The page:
Unless a grain of wheat dies
Before entering the pastorate, I worked in the field of science, where we were very reliant upon our testing equipment. If the equipment gave a wrong reading, due to wear and tear, the ramifications could be extremely costly. Therefore, it was vital that the equipment was regularly calibrated to ensure no unpleasant surprises. The Christian life is a little like that testing equipment. We need to be ever vigilant to regularly calibrate ourselves against the Word of God, especially in times such as these, when our faith seems to wane due to fear, frustration, and despondency.
Jesus, as He neared the crucifixion, told a little parable that packs a mighty punch and is ideal for recalibrating our spiritual perspective. Jesus said:
“The hour has come for the Son of Man to be glorified. Truly, truly, I say to you, unless a grain of wheat falls into the earth and dies, it remains alone; but if it dies, it bears much fruit.” (John 12:23-24)
From our vantage point we understand what Jesus meant. Indeed, throughout His life He performed miracles and spoke words that no other person had ever performed or spoken. Yet, Jesus’ glorification did not come through these things. Rather, it came through His resurrection and ascension to the throne in heaven, but most importantly, through His death. The grain of wheat in the parable is Jesus, who had to die to bring forth an abundant harvest of souls into His kingdom. Take this in for a moment. Christ was glorified through His excruciating suffering on the cross, as He willingly obeyed His Father, atoning for the sins of His people and bringing them into His eternal kingdom. The glorification of our Lord came through obeying the Father in death. There was no other way.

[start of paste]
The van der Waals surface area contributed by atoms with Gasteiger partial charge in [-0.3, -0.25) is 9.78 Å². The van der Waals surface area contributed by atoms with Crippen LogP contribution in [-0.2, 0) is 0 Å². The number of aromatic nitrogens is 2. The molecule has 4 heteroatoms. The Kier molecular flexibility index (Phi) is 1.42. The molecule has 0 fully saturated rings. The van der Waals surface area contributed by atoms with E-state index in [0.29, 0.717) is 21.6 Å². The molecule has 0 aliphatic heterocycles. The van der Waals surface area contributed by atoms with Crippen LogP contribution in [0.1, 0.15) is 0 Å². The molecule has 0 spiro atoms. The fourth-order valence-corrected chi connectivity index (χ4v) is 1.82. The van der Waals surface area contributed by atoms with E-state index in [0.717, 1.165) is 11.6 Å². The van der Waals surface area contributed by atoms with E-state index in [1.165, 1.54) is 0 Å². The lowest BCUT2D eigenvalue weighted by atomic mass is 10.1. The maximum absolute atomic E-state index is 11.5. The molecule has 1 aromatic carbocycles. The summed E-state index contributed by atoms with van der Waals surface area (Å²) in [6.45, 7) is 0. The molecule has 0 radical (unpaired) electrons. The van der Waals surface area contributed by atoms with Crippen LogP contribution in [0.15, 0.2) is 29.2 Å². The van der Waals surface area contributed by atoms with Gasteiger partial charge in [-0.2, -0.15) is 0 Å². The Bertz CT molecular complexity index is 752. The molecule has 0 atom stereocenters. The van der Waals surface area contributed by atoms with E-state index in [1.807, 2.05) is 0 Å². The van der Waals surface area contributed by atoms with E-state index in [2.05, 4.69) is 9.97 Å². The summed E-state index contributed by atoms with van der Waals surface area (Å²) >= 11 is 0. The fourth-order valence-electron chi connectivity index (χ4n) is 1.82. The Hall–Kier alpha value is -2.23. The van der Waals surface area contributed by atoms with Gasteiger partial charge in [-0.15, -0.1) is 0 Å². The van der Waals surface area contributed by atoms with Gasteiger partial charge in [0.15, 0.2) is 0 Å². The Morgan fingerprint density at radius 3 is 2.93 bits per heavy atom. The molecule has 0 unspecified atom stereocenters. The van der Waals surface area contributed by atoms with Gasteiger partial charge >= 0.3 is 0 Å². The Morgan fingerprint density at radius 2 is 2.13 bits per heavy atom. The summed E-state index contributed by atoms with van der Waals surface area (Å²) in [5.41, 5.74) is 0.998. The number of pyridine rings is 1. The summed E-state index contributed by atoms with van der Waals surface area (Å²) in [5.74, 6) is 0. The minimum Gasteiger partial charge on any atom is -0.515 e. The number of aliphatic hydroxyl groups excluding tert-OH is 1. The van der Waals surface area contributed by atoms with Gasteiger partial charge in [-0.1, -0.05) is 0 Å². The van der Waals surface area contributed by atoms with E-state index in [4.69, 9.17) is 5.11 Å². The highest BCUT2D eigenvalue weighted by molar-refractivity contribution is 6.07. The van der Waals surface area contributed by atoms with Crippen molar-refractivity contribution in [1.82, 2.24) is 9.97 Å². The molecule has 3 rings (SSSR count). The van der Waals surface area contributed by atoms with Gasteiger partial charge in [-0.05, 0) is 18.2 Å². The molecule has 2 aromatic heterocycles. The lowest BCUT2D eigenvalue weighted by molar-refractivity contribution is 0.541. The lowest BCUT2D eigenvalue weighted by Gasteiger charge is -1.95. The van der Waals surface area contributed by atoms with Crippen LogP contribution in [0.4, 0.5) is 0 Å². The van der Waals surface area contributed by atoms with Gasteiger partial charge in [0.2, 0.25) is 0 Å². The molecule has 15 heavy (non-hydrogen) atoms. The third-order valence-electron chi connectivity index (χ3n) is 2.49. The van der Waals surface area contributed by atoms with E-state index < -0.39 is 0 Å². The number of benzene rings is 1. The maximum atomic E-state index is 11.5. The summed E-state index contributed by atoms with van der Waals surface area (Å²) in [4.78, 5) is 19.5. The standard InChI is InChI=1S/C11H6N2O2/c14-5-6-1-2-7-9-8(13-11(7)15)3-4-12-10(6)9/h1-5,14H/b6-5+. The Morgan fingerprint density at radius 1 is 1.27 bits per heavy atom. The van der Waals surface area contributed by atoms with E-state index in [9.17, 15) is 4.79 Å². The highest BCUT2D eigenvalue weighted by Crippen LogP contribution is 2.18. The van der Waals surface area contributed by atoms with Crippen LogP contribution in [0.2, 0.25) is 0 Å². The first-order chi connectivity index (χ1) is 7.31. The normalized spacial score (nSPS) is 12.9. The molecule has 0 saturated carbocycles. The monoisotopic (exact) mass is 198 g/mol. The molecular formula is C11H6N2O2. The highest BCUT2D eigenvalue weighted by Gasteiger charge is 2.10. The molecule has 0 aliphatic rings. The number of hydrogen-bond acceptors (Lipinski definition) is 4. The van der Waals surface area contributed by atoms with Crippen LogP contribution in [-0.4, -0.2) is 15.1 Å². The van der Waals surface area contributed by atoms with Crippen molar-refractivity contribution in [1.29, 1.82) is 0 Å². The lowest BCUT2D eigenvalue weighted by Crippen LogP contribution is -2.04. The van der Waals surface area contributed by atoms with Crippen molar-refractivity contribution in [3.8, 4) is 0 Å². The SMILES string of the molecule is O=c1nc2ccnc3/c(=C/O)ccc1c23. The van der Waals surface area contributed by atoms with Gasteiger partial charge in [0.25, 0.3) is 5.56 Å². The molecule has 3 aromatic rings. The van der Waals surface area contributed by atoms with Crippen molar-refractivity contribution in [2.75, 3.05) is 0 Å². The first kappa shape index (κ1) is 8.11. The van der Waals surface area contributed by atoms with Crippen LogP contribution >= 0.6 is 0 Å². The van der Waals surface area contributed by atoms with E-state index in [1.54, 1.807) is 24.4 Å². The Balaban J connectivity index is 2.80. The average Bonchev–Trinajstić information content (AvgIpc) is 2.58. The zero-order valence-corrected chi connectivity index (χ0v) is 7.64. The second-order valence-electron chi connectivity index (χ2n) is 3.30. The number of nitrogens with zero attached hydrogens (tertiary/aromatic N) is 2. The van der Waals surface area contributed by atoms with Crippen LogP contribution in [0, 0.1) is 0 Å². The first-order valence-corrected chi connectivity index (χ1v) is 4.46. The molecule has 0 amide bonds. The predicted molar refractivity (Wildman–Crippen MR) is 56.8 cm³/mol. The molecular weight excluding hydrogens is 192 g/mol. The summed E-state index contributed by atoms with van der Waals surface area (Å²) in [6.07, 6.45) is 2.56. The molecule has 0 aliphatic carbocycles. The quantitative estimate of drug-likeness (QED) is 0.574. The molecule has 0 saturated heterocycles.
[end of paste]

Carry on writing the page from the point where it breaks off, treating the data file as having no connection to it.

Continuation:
We don’t like to hear this, but since a disciple is not greater than his master (John 13:16), we too must die. We died when we came to Christ and we must die every day as we live for Christ. Through this Christ is glorified. What does this look like? Jesus goes on to say that it looks like having a hatred for the world and a willingness to follow Him (John 12:25-26). This hatred is not so much a contempt for the world, as it is a total lack of dependence upon it. It is a realization that we are simply pilgrims passing through it while our eyes are fixed upon Christ, the object of our faith.
As we face uncertain times, times that may bring us face-to-face with difficulties we never thought imaginable, know that we can meet them in the confidence that they are working in us death so that Christ’s life may spring forth in a glorious harvest. This is the yielding process which Paul knew only too well when he said, “But we have this treasure in jars of clay, to show that the surpassing power belongs to God and not to us” (2 Cor 4:7). Amen!